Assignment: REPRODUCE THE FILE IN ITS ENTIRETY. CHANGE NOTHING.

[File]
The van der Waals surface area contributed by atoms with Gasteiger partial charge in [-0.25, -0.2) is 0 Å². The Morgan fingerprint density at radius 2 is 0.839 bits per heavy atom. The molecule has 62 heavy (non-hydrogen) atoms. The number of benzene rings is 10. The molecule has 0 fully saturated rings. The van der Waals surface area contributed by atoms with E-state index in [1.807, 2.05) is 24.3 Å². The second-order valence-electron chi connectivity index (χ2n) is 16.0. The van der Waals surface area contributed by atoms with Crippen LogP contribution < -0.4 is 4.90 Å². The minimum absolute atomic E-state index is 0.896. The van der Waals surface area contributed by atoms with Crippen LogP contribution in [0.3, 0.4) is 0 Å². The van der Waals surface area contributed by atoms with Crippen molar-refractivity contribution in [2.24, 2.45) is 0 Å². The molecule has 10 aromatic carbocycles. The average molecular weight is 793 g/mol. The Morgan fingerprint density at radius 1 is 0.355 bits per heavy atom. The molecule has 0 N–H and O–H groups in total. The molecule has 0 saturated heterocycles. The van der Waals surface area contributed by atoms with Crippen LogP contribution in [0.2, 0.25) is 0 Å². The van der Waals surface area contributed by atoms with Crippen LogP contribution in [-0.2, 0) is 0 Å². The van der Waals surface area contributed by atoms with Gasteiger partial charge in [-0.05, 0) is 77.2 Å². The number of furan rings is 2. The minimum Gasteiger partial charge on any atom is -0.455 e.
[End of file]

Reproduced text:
The van der Waals surface area contributed by atoms with Gasteiger partial charge in [-0.25, -0.2) is 0 Å². The Morgan fingerprint density at radius 2 is 0.839 bits per heavy atom. The molecule has 62 heavy (non-hydrogen) atoms. The number of benzene rings is 10. The molecule has 0 fully saturated rings. The van der Waals surface area contributed by atoms with E-state index in [1.807, 2.05) is 24.3 Å². The second-order valence-electron chi connectivity index (χ2n) is 16.0. The van der Waals surface area contributed by atoms with Crippen LogP contribution < -0.4 is 4.90 Å². The minimum absolute atomic E-state index is 0.896. The van der Waals surface area contributed by atoms with Crippen LogP contribution in [0.3, 0.4) is 0 Å². The van der Waals surface area contributed by atoms with Crippen molar-refractivity contribution in [2.24, 2.45) is 0 Å². The molecule has 10 aromatic carbocycles. The average molecular weight is 793 g/mol. The Morgan fingerprint density at radius 1 is 0.355 bits per heavy atom. The molecule has 0 N–H and O–H groups in total. The molecule has 0 saturated heterocycles. The van der Waals surface area contributed by atoms with Crippen LogP contribution in [0.2, 0.25) is 0 Å². The van der Waals surface area contributed by atoms with Crippen LogP contribution in [-0.2, 0) is 0 Å². The van der Waals surface area contributed by atoms with Gasteiger partial charge in [-0.05, 0) is 77.2 Å². The number of furan rings is 2. The minimum Gasteiger partial charge on any atom is -0.455 e.